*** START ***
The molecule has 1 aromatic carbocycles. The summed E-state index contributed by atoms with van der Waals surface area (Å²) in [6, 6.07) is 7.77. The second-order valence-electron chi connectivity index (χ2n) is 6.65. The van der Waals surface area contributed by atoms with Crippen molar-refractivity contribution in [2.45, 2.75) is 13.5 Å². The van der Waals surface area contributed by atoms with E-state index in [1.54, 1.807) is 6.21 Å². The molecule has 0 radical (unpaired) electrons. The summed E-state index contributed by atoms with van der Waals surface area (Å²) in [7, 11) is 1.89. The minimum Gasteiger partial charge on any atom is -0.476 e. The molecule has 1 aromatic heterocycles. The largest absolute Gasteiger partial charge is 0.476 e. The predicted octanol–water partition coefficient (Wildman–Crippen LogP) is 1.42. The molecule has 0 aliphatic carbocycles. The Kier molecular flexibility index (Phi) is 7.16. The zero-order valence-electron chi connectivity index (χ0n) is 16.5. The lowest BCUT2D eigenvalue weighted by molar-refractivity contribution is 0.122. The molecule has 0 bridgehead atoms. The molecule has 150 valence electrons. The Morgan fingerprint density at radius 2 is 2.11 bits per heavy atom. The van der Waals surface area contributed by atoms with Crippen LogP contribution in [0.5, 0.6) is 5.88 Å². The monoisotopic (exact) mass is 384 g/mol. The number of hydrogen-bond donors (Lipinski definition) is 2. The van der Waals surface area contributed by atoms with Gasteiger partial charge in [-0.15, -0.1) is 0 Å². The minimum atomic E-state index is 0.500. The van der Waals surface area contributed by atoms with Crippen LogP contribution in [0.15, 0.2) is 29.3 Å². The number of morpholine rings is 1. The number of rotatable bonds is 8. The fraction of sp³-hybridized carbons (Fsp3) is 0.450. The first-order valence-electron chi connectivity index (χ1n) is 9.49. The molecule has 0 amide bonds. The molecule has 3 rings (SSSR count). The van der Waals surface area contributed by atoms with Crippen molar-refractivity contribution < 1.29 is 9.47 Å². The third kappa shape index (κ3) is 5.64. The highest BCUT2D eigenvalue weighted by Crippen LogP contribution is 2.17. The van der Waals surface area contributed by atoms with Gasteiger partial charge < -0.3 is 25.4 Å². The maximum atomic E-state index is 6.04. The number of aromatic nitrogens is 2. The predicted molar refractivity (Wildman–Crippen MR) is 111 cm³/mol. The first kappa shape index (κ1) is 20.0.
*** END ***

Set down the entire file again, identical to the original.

The molecule has 1 aromatic carbocycles. The summed E-state index contributed by atoms with van der Waals surface area (Å²) in [6, 6.07) is 7.77. The second-order valence-electron chi connectivity index (χ2n) is 6.65. The van der Waals surface area contributed by atoms with Crippen molar-refractivity contribution in [2.45, 2.75) is 13.5 Å². The van der Waals surface area contributed by atoms with E-state index in [1.54, 1.807) is 6.21 Å². The molecule has 0 radical (unpaired) electrons. The summed E-state index contributed by atoms with van der Waals surface area (Å²) in [7, 11) is 1.89. The minimum Gasteiger partial charge on any atom is -0.476 e. The molecule has 1 aromatic heterocycles. The largest absolute Gasteiger partial charge is 0.476 e. The predicted octanol–water partition coefficient (Wildman–Crippen LogP) is 1.42. The molecule has 0 aliphatic carbocycles. The Kier molecular flexibility index (Phi) is 7.16. The zero-order valence-electron chi connectivity index (χ0n) is 16.5. The lowest BCUT2D eigenvalue weighted by molar-refractivity contribution is 0.122. The molecule has 0 bridgehead atoms. The molecule has 150 valence electrons. The Morgan fingerprint density at radius 2 is 2.11 bits per heavy atom. The van der Waals surface area contributed by atoms with Crippen LogP contribution in [0.5, 0.6) is 5.88 Å². The monoisotopic (exact) mass is 384 g/mol. The number of hydrogen-bond donors (Lipinski definition) is 2. The van der Waals surface area contributed by atoms with Gasteiger partial charge in [-0.15, -0.1) is 0 Å². The minimum atomic E-state index is 0.500. The van der Waals surface area contributed by atoms with Crippen LogP contribution in [0.15, 0.2) is 29.3 Å². The number of morpholine rings is 1. The number of rotatable bonds is 8. The fraction of sp³-hybridized carbons (Fsp3) is 0.450. The first-order valence-electron chi connectivity index (χ1n) is 9.49. The molecule has 0 amide bonds. The molecule has 3 rings (SSSR count). The van der Waals surface area contributed by atoms with Crippen molar-refractivity contribution < 1.29 is 9.47 Å². The third kappa shape index (κ3) is 5.64. The highest BCUT2D eigenvalue weighted by Crippen LogP contribution is 2.17. The van der Waals surface area contributed by atoms with Gasteiger partial charge < -0.3 is 25.4 Å². The maximum atomic E-state index is 6.04. The number of aromatic nitrogens is 2. The predicted molar refractivity (Wildman–Crippen MR) is 111 cm³/mol. The first kappa shape index (κ1) is 20.0.